The chosen area was a very small island in the District of Cannaregio: the lodgers were quickly evicted and the empty houses rented to the Jews at higher rental rates. The area was to be surrounded by high walls; doors and windows that looked on the outside had to be walled up. All the exits were to be closed, apart from the two gates which were to be opened in the morning at the tolling of Saint Marks bells and closed at midnight; two Christian guards who lived in the Ghetto, would open and close the gates; their salary was to be paid by the Jewish community. Two boats from the Council of the 10, constantly rowed round the island 24 hours a day, to “guarantee safety” to the citizens. Being caught outside of the Ghetto between midnight and 6 o’clock was an infringement of the law that entailed severe penalties: the first and the second time the culprit would be punished with a fine but the third time would be sentenced to 2 months imprisonment and forced to pay a much higher fine. In the past the Jewish community regarded the Senate’s old promise to allocate them an entire district as a failure of the Republic to keep the agreed upon terms; but now they talked about it with fear and disillusion. The Republic had simply a vested interest in allowing the Jews to reside in town: the Jews were excellent merchants and therefore brought wealth to the city. Furthermore, Christians were not allowed to lend money as it was considered to be against the Christian religion, so money lending was left to the Jews. The Jews then became an important financial resource for “la Serenissima” as the taxes collected from their income could be used to support Venice military efforts. Furthermore the Senate had found a perfect scapegoat to channelize any possible discontent of the population.

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The "German Nation"

The first Jewish community to live in the Ghetto in 1516 was a mixture of Italian Jews and a group of German Ashkenazi Jews.All together they were about 700 people;they were called the “German Nation”.Apart from money lending they were not allowed to do practice any other profession so many of them used to sell second hand clothes and rags to make a living.There used to be three pawnshops in Campo del Ghetto Nuovo, the red, the white and the black one;apparently their names came from the colors of the receipts they issued.Every 5 years the Jewish community had to negotiate with the Senate the renewal of their residential permit.In order to get the renewal they offered loans and donations to the Republic; in 1536 the number of Jews who lived in the Ghetto was about 1400.In 1537 for the first time the Senate granted the Jewish community a residential permit of 10 years.Such agreement was actually considered to be fairly good if compared to the terms other Jewish communities had to be subject to in other countries. The word spread out and many Jews considered the idea of moving to Venice.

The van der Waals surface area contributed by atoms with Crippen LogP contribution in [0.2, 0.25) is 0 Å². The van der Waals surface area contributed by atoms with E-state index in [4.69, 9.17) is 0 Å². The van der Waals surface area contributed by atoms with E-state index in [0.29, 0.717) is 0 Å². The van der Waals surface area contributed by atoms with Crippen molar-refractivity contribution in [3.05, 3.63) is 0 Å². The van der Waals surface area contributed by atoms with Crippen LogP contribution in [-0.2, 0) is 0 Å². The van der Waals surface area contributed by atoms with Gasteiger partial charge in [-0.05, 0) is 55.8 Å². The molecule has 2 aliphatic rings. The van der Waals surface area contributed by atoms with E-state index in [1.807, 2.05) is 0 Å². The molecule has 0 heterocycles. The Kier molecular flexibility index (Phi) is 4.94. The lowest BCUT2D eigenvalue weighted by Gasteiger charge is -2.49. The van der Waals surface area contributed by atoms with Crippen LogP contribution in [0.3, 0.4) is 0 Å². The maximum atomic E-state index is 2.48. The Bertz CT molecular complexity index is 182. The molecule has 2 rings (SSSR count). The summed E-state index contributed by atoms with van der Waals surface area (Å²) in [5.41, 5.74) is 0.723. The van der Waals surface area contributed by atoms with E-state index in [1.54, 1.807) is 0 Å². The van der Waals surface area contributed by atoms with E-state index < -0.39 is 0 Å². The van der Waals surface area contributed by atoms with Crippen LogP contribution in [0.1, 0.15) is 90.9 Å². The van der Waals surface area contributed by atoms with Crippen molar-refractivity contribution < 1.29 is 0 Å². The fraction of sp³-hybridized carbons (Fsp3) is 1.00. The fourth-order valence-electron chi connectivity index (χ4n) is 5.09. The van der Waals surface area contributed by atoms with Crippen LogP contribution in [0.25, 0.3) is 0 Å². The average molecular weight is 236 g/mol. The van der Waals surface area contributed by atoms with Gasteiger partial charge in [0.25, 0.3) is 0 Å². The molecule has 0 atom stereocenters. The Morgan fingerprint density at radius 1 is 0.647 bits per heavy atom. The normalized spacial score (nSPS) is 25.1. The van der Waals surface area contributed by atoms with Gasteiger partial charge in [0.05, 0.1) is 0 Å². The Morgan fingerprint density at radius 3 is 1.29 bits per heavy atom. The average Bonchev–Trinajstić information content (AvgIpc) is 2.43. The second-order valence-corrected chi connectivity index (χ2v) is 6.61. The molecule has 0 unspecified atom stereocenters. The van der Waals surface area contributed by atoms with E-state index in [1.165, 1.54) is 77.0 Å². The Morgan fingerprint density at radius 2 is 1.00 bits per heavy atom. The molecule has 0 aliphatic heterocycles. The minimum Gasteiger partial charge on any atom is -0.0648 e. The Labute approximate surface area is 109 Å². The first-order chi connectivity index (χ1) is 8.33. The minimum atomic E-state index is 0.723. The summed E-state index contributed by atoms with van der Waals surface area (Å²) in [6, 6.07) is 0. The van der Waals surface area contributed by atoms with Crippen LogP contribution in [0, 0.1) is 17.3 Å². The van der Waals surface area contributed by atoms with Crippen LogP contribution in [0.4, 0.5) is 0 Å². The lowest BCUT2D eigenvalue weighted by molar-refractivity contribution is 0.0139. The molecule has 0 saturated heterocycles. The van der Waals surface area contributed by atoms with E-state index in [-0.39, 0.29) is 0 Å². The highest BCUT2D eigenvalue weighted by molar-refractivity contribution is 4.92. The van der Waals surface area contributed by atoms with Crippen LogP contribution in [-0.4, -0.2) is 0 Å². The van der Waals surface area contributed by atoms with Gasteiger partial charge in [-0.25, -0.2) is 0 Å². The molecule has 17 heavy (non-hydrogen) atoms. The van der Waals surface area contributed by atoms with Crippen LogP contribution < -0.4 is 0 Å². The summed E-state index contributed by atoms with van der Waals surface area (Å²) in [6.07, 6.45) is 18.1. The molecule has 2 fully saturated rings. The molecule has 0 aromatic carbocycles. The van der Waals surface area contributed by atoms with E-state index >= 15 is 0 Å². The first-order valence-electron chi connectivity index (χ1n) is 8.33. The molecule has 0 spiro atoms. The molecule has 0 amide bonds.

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"Levantine" Jews

In the first half of the XVI century, a new maritime trade route started to pose a threat to Venice commercial dominance in the Adriatic sea: the sea route from the town of Ancona to Ragusa (Sicly) and then to Costantinople was shorter and safer; the Adriatic Sea was overrun by dangerous corsairs and Venice needed to find a new way to beat the new competitors from Ancona. At the end of the XV century many Jews were expelled from Spain and Portugal and a lot of Jewish merchants went to Venice; they were called “Levantine Jews” because before arriving in Venice they had lived in some ports of the Ottoman Empire. Venice soon realized the great potential of the newly arrived to help the Republic regain trade supremacy in the Adriatic sea. The "Levantine Jews" were merchants sea travelers and had excellent international business contacts and relationship with Romania, the Balkan area and the Ottoman Empire. Due to the arrival of the Levantine Jews there was less and less room in the Ghetto; as the Levantine Jews started to complain about the lack of space for rooms and warehouses, the Senate granted them to take one long street adjacent to the New Ghetto in 1541: this area was then called “the Old Ghetto” and was also to be closed at night as the “New Ghetto”. The owner of the houses of the area was forced to evict his tenants and was granted a 1/3 higher rental fare, to be paid by the newly arrived. Trade business in Venice was thus partly shifted from the Venetian merchants to the Levantine Jews who were the only Jews allowed to work as merchants. The Levantine Jews were rather different from the Jews of the "German Nation": different language, different background, different religious rituals and different jobs. The Levantine were foreigners, most of them were  originally Spanish and Portuguese, expert merchants who were used to sailing for their trade business - the German Nation were money lenders, used to living in Venice and working in their pawn shops. Thanks to their trading skills, little by little the Levantine Jews became richer then the "German Nation" also because the Republic of Venice  kept raising taxes on pawn shops and impose lower interest rates on loansenice.